search.noResults

search.searching

dataCollection.invalidEmail
note.createNoteMessage

search.noResults

search.searching

orderForm.title

orderForm.productCode
orderForm.description
orderForm.quantity
orderForm.itemPrice
orderForm.price
orderForm.totalPrice
orderForm.deliveryDetails.billingAddress
orderForm.deliveryDetails.deliveryAddress
orderForm.noItems
ENGINEERING THERMOPLASTICS | MATERIALS


humid conditions,” says d’Hooghe. D’Hooghe also points to the potential problems


of persuading specifiers who are more used to working with metals to switch to plastics. ForTii shows linear behaviour over a wide range of temperatures, so it is easier to design with, he claims. After the market launch of a polyphthalamide


9T, Ultramid Advanced N, at K 2016, BASF intro- duced another at Fakuma: Ultramid Advanced T1000 (this takes the company’s range of PPA polymers to three, since it already had Ultramid T KR, the original PA6T/6). This is actually a group of compounds based on PA 6T/6I. BASF says that within the Ultramid family, Ultramid Advanced T1000 is the product group with the highest strength and stiffness and with stable mechanical properties at temperatures of up to 120°C (dry) and up to 80°C (conditioned). BASF says that, with its partially aromatic chemical structure, the new material offers high resistance to humidity and to aggressive media, “outperforming conventional polyamides and many other PPA materials on the market.” (The company is not the first to offer a PA9T: one form of the polymer has been offered by Kuraray as Genestar for some time, mostly in Asia.) “New materials for metal replacement are the


key to developing the next generation of light- weight, high-performance components,” says Abdullah Shaikh, head of BASF’s global PPA team. “The demands on the materials have increased drastically in recent years, mostly because of trends such as ongoing miniaturization, higher efficiency


Teknor Apex says Creamid grades, currently available with glass fibre content of 35, 50, or 60%, exhibit dramatically improved property retention in comparison with similarly glass-filled standard PA 66 compounds. They cost around 30% less than high-performance polyamides such as PPA and PA 46 that have comparable performance


targets, and functional integration.” Target applications include thermostat housings


and water pumps, in fuel circuits and selective catalytic reduction systems, for actuators and clutch parts in cars as well as in coffee machines, as furniture fittings, and in construction applications such as water distributors, heating systems and pumps. The initial portfolio consists of heat-stabilised,


glass fibre-reinforced standard grades with reinforcement levels ranging from 30 to 60% for different stiffness, strength and toughness values; glass fibre-reinforced special grades with improved hydrolysis resistance with 35 or 45% glass fibre reinforcement, and a special long glass fibre-rein-


See-through engineering materials


BASF’s Ultramid Vision semi-transpar- ent, semi-crystalline polyamide, first seen at Fakuma 2017, now has its first application, in a special glove for operatives in warehouses and other product handling facilities, which incorporates a scanning unit to read product codes. Ultramid Vision B3K allows light to pass through largely unhindered and impresses with its high transmis- sion rate and low light scatter. After injection moulding, metallic contacts are pressed into the polyamide and connected to the internal electronics. Due to the inherent toughness of Ultramid Vision, this process can be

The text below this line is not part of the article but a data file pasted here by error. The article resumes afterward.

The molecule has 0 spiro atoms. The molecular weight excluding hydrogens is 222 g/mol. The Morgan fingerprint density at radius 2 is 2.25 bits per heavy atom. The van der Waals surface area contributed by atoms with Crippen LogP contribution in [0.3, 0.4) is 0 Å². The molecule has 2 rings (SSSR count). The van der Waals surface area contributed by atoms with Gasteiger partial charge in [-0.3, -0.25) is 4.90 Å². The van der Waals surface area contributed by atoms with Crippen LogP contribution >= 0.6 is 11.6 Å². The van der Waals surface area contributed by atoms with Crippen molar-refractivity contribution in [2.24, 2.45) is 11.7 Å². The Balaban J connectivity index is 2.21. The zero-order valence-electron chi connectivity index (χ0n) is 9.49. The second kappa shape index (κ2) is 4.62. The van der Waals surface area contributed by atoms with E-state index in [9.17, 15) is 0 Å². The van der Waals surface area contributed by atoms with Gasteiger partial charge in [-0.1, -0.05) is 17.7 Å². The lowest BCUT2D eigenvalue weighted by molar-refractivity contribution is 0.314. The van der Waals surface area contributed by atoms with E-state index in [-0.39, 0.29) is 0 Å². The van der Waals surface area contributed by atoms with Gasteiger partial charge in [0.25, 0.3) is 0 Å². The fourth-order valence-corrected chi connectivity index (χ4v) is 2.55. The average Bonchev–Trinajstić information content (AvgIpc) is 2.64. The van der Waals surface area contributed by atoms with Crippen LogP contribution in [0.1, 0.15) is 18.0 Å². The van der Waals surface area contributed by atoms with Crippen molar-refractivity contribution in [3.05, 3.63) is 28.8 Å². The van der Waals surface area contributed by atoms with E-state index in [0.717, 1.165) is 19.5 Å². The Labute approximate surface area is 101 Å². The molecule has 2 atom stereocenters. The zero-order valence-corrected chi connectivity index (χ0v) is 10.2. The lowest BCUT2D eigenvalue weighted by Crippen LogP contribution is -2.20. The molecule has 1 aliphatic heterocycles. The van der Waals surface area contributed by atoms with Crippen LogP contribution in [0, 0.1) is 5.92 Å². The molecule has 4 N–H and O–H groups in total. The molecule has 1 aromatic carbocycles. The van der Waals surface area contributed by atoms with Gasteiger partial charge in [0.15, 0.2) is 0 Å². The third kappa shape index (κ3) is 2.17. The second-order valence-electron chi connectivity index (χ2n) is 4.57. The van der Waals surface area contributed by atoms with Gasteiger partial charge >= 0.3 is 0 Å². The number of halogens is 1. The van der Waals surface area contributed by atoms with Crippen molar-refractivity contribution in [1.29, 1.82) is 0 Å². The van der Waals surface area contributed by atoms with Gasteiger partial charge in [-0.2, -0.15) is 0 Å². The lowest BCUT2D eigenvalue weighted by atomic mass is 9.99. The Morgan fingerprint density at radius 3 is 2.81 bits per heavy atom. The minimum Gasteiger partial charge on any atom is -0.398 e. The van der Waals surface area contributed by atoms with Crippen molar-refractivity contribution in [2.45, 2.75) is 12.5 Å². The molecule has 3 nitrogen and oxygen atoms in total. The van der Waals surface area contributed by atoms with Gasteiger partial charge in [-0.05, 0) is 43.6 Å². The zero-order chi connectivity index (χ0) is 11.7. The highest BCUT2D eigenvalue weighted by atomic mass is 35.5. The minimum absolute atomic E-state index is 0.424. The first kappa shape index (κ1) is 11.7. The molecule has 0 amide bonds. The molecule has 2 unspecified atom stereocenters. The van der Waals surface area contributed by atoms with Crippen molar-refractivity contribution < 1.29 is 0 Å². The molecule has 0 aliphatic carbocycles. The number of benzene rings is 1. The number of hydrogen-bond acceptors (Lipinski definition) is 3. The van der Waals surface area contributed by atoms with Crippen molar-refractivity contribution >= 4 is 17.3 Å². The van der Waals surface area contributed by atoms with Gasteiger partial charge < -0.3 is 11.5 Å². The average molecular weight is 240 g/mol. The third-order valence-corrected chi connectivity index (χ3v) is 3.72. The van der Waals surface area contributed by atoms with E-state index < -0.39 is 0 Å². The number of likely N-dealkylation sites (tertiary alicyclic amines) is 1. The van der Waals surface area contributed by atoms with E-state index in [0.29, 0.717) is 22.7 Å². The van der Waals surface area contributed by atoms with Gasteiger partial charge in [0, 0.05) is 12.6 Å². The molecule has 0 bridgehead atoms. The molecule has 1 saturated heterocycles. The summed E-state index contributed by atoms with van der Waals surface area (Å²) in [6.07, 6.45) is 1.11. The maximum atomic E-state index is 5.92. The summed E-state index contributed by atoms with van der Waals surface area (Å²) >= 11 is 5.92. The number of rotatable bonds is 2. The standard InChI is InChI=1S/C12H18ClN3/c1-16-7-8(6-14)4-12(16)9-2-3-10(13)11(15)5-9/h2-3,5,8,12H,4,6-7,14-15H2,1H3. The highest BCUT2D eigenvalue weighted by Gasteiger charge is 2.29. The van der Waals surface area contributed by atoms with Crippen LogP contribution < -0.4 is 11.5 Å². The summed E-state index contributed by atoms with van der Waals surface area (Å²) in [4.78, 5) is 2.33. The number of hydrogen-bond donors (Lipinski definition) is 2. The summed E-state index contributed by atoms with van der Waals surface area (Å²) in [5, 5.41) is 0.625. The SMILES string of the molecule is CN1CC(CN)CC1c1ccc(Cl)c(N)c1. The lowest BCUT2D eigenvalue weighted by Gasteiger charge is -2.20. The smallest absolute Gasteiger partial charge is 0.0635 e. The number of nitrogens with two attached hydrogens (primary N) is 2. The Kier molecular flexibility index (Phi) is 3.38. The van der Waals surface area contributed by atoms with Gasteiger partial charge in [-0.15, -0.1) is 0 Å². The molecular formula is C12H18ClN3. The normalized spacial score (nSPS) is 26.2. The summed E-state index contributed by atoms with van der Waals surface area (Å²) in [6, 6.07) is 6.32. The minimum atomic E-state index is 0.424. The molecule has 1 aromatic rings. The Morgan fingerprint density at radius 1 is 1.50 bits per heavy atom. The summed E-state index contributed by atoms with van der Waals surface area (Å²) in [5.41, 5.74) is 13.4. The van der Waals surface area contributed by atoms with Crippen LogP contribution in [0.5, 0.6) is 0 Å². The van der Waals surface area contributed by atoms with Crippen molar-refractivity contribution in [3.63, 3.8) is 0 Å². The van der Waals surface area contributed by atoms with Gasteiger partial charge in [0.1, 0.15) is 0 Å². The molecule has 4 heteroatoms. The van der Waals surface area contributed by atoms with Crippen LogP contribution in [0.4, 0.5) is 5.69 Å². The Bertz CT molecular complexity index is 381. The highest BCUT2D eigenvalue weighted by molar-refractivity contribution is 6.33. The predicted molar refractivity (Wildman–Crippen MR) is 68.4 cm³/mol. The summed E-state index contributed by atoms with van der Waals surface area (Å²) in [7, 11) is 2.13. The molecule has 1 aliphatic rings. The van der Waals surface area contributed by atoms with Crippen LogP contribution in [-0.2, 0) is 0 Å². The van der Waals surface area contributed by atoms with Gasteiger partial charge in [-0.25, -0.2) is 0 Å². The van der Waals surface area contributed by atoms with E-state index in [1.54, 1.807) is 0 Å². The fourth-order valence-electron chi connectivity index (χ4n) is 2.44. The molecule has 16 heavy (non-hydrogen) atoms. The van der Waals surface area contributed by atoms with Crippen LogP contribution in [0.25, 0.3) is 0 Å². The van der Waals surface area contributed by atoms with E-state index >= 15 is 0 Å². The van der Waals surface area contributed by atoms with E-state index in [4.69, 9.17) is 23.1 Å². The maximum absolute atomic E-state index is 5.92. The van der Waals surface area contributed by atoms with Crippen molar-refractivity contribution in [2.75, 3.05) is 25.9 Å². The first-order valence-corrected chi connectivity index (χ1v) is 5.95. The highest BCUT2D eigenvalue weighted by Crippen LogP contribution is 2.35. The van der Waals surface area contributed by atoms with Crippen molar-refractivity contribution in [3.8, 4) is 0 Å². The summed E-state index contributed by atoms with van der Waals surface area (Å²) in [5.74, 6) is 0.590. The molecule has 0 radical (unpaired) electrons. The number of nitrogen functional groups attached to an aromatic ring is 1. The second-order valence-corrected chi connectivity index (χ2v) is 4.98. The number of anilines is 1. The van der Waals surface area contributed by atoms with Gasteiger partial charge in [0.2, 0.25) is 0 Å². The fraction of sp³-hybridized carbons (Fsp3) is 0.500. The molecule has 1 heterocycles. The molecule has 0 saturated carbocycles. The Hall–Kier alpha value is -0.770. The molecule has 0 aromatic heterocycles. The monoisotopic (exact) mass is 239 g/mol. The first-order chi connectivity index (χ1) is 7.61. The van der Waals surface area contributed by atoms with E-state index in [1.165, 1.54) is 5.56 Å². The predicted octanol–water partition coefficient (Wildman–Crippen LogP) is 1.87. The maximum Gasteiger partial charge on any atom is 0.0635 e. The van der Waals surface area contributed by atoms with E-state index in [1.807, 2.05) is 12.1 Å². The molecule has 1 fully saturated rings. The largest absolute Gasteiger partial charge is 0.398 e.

www.injectionworld.com


executed without risk of stress whitening or even failure. In addition, Ultramid Vision allows a clear view of the status LEDs in the display area. As a result, workers have both hands free


and do not have to interrupt their work flow. Lanxess, meanwhile, has been working on grades suitable for infrared laser transmission welding, which it says is taking on increas- ing importance, for example in housings around sensitive electronics, where other types of welding are less suitable. The company recently introduced a new PBT that is transparent to infrared and which is also hydroly- sis resistant. This is an important accomplishment, since improve- ments in hydrolysis resistance normally go hand-in-hand with decreases in laser transmission.


November/December 2018 | INJECTION WORLD 55


Page 1  |  Page 2  |  Page 3  |  Page 4  |  Page 5  |  Page 6  |  Page 7  |  Page 8  |  Page 9  |  Page 10  |  Page 11  |  Page 12  |  Page 13  |  Page 14  |  Page 15  |  Page 16  |  Page 17  |  Page 18  |  Page 19  |  Page 20  |  Page 21  |  Page 22  |  Page 23  |  Page 24  |  Page 25  |  Page 26  |  Page 27  |  Page 28  |  Page 29  |  Page 30  |  Page 31  |  Page 32  |  Page 33  |  Page 34  |  Page 35  |  Page 36  |  Page 37  |  Page 38  |  Page 39  |  Page 40  |  Page 41  |  Page 42  |  Page 43  |  Page 44  |  Page 45  |  Page 46  |  Page 47  |  Page 48  |  Page 49  |  Page 50  |  Page 51  |  Page 52  |  Page 53  |  Page 54  |  Page 55  |  Page 56  |  Page 57  |  Page 58  |  Page 59  |  Page 60  |  Page 61  |  Page 62  |  Page 63  |  Page 64  |  Page 65  |  Page 66  |  Page 67  |  Page 68  |  Page 69  |  Page 70  |  Page 71  |  Page 72  |  Page 73  |  Page 74  |  Page 75  |  Page 76  |  Page 77  |  Page 78  |  Page 79  |  Page 80  |  Page 81